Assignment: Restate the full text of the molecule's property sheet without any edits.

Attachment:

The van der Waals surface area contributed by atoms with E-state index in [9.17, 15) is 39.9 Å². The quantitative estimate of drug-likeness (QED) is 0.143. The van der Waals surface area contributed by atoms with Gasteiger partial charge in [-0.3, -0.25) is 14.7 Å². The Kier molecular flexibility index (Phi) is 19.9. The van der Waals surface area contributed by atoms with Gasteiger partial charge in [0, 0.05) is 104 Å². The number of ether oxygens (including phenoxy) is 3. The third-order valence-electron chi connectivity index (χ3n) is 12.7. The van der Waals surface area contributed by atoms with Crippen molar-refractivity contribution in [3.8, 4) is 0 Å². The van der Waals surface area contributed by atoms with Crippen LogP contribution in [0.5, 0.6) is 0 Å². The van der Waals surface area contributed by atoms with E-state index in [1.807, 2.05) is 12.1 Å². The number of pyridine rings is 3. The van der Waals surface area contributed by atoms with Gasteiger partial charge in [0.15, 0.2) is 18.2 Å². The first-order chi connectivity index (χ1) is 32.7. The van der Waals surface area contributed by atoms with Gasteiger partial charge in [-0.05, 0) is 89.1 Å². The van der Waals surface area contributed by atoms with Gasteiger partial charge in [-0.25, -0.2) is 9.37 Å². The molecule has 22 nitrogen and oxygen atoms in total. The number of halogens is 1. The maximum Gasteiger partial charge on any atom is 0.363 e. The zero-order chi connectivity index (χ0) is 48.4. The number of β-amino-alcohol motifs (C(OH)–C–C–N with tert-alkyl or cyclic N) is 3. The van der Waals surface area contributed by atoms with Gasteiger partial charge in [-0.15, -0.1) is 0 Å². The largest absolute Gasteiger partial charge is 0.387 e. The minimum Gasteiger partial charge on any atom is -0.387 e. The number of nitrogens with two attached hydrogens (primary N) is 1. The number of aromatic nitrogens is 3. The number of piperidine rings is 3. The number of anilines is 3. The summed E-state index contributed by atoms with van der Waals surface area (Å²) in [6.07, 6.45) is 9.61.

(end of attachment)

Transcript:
The van der Waals surface area contributed by atoms with E-state index in [9.17, 15) is 39.9 Å². The quantitative estimate of drug-likeness (QED) is 0.143. The van der Waals surface area contributed by atoms with Gasteiger partial charge in [-0.3, -0.25) is 14.7 Å². The Kier molecular flexibility index (Phi) is 19.9. The van der Waals surface area contributed by atoms with Gasteiger partial charge in [0, 0.05) is 104 Å². The number of ether oxygens (including phenoxy) is 3. The third-order valence-electron chi connectivity index (χ3n) is 12.7. The van der Waals surface area contributed by atoms with Crippen molar-refractivity contribution in [3.8, 4) is 0 Å². The van der Waals surface area contributed by atoms with Crippen LogP contribution in [0.5, 0.6) is 0 Å². The van der Waals surface area contributed by atoms with E-state index in [1.807, 2.05) is 12.1 Å². The number of pyridine rings is 3. The van der Waals surface area contributed by atoms with Gasteiger partial charge in [0.15, 0.2) is 18.2 Å². The first-order chi connectivity index (χ1) is 32.7. The van der Waals surface area contributed by atoms with Gasteiger partial charge in [-0.05, 0) is 89.1 Å². The van der Waals surface area contributed by atoms with Gasteiger partial charge in [-0.25, -0.2) is 9.37 Å². The molecule has 22 nitrogen and oxygen atoms in total. The number of halogens is 1. The maximum Gasteiger partial charge on any atom is 0.363 e. The zero-order chi connectivity index (χ0) is 48.4. The number of β-amino-alcohol motifs (C(OH)–C–C–N with tert-alkyl or cyclic N) is 3. The van der Waals surface area contributed by atoms with Gasteiger partial charge in [-0.15, -0.1) is 0 Å². The largest absolute Gasteiger partial charge is 0.387 e. The minimum Gasteiger partial charge on any atom is -0.387 e. The number of nitrogens with two attached hydrogens (primary N) is 1. The number of aromatic nitrogens is 3. The number of piperidine rings is 3. The number of anilines is 3. The summed E-state index contributed by atoms with van der Waals surface area (Å²) in [6.07, 6.45) is 9.61.